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Orléans Ward
Bob Monette

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Tim Tierney

 

 

 

   

 

(Posted 9:30 a.m., Oct. 20)
Orléans resident makes dreams come true one wish at a time
By Fred Sherwin
Orléans Online

Children’s Wish Foundation Ottawa Chapter chair Pat Lowell stands with his partner in crime Jim Morrison, co-owner of the D’Arcy McGee’s Pub on Centrum Boulevard. Fred Sherwin/Photo

Never underestimate the “Power of the Wish”. Those three words are what Pat Lowell lives by in his role as Chair of the National Capital Chapter of the Children’s Wish Foundation of Canada.

“To fulfill a sick children’s wish really affects their lives and their will to get better and live that dream,” says the Orléans resident.

A former Ottawa police officer, Lowell always liked to organize events while raising money for various charities.

During his working career, Lowell spent time as the vice-president of the Ottawa Police Association and one day was inspir-ed to help raise money for sick kids.

“I thought it was a great idea but wasn’t really sure where to start,” said Powell.

After some thought, Powell reached out to a couple of buddies in the music business including Les Emmerson, an Ottawa native and member of The Five Man Electrical Band.

He also approached Terry King from the Cooper Brothers, a Canadian southern rock band founded in Ottawa.

Powell ran the idea of getting King, Emmerson, along with Brian and Dick Cooper, together to perform somewhere in Ottawa to help raise money for a children’s charity. They agreed to do a one-off Children’s Wish Foundation charity fundraiser at the Ottawa Civic Centre in 1986.

“The Civic Centre was provided free of charge courtesy of Jim Durrell, who was the Mayor of Ottawa at the time. We ended up selling the joint out. We wrote the Children’s Wish Foundation a cheque for $43,000,” recalls Lowell.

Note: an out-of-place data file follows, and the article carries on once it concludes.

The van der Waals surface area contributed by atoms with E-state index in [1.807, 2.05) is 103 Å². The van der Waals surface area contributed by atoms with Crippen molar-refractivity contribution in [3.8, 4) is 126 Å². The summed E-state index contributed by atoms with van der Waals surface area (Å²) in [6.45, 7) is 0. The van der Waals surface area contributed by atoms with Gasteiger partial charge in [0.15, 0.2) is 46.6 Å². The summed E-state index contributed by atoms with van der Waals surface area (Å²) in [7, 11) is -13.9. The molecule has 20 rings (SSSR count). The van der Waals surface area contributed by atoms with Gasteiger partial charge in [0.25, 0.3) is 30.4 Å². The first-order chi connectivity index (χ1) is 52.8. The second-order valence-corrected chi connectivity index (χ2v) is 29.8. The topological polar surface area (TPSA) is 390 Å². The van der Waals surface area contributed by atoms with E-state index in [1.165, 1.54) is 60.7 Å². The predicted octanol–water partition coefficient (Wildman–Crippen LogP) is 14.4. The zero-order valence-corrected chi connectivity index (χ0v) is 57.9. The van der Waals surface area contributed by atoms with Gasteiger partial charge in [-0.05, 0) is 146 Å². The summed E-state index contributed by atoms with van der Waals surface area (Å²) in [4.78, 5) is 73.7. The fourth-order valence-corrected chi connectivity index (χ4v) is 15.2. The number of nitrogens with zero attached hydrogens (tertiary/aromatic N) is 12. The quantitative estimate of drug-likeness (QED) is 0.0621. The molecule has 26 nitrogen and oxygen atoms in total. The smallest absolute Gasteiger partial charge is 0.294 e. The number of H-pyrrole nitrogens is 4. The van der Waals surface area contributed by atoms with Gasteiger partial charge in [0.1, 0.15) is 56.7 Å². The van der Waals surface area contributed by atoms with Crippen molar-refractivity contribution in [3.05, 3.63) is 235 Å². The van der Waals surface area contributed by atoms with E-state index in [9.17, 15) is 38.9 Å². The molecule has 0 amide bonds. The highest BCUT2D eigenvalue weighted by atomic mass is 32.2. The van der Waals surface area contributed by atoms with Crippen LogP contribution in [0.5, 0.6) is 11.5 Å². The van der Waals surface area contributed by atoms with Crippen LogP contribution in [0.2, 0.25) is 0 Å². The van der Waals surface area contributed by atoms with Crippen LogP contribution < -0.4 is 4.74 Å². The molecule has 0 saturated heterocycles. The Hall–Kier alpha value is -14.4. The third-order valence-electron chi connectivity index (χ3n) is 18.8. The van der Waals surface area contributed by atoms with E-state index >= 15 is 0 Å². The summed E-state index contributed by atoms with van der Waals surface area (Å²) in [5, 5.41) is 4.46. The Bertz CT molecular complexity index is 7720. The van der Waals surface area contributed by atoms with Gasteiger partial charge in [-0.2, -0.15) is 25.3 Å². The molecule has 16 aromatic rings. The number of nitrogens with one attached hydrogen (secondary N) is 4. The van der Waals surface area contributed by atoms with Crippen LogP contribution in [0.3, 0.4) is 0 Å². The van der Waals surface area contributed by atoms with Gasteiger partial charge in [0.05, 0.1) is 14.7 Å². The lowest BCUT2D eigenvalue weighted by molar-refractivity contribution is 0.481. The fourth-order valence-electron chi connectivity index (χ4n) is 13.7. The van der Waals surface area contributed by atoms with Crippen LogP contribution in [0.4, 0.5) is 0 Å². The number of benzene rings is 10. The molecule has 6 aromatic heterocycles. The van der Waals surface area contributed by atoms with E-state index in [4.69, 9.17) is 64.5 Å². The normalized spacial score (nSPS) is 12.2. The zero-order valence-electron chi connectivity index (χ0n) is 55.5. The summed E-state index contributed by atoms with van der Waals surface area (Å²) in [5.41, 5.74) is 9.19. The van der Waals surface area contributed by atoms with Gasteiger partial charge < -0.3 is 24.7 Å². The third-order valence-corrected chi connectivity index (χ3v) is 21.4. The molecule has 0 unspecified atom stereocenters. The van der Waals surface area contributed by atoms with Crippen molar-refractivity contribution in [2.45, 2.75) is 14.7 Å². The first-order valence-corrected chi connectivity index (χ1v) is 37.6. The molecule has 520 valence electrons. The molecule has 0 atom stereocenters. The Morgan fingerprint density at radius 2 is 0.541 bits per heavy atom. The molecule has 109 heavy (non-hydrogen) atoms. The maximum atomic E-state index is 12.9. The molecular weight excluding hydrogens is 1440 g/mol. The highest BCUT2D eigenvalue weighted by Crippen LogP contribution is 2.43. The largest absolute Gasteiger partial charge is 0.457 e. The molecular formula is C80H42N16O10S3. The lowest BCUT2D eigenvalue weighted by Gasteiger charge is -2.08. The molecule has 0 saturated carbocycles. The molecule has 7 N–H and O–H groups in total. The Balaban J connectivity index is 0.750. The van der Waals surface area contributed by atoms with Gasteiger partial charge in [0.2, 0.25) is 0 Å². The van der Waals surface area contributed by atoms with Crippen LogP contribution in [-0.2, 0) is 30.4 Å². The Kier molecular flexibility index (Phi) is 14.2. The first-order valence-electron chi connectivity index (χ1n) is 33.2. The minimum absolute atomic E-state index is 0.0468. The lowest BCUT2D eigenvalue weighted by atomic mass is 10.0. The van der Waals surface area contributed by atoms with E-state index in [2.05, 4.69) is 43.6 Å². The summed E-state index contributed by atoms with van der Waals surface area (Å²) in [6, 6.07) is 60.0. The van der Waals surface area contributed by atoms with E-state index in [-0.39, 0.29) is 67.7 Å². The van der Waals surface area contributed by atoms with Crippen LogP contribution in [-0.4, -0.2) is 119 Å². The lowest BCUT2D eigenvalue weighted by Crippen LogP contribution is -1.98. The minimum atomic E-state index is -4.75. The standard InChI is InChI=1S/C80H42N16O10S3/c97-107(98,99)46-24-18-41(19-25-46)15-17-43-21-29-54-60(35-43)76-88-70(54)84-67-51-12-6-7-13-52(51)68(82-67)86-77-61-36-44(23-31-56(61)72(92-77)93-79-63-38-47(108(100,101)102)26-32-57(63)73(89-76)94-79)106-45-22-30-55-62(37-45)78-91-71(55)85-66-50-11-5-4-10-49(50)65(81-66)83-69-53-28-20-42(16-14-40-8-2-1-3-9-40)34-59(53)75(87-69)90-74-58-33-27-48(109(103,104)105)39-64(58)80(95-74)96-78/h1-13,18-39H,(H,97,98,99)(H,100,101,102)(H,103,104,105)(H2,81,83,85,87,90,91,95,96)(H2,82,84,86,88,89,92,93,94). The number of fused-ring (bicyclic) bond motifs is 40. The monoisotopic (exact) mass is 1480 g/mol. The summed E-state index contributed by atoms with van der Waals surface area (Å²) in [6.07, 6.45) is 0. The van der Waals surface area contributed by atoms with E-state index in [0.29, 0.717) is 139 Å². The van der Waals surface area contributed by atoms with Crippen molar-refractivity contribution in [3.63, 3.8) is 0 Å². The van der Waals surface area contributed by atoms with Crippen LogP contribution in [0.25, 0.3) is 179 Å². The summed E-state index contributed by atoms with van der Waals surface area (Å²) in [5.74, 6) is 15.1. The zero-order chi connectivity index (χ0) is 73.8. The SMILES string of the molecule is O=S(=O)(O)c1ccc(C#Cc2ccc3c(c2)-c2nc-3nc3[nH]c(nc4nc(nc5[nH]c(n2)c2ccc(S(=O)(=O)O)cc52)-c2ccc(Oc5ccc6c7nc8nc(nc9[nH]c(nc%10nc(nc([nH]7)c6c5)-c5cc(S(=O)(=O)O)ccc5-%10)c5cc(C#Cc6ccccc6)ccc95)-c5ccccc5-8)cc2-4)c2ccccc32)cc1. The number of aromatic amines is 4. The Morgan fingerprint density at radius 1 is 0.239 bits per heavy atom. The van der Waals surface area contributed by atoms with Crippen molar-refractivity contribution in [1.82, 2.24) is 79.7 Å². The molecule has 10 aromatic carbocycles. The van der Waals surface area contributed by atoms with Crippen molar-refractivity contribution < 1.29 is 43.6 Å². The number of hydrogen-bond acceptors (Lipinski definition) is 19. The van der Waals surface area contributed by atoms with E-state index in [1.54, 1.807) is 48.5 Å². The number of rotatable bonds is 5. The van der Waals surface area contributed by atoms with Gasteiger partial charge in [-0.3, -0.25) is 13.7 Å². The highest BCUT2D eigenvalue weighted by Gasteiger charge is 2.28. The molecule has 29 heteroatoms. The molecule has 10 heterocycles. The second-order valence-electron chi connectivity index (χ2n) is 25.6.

The event was so successful, the Children’s Wish Foundation called Lowell to see if he would be interested in opening a chapter in Ottawa.

“I thought about it for a while then told them I would get it going until they found somebody full-time,” said Lowell. “For the longest time the National Capital Chapter office was an answering machine in my living room.”

Lowell was hooked after granting the Chapter’s first wish and he immediately knew that leading the charge for the Children’s Wish Foundation in the National Capital would be his next calling. “This young girl with cancer adored Michael Jackson and her wish was to meet the legendary pop star,” recalls Lowell.

“We made it happen and the look on her face when she met him was worth every second of fundraising and organization, Unfortunately, she passed away a few weeks later, but she lived her dream and we granted her that wish.”

It wasn’t long afterward that Lowell informed the Children’s Wish Foundation that he would take charge of the National Capital Region.

In 1989, the Foundation granted Ottawa their charter and the Chapter has been granting wishes to children between the ages of three and 17 diagnosed with a life-threatening illness ever since.

Fundraising and networking go hand in hand when it comes to being successful.

One such association involves Powell and the owners of the D’Arcy McGee’s Pub on Centrum Boulevard.

The D’Arcy McGee’s ownership group of Jim Morrison, Andrew Quincy and his mother Anne-Marie have forged an exceptional relationship during the past five years or so.

“I met Pat when our kids were attending St. Peter High School and decided to get the Pub involved in fundraising for Children’s Wish,” explained Morrison.

For the last three years, D’Arcy McGee’s has hosted a golf tournament with the proceeds going to Children’s Wish.

In Powell’s first year, the local chapter granted 10 wishes. Nowadays the Foundation makes about 50-60 wishes a year come true at an approximately cost of $10,000 per wish.

For more information about the Children’s Wish Foundation of Canada visit www.childrenswish.ca.

(This story was made possible thanks to the generous support of our local business partners.)

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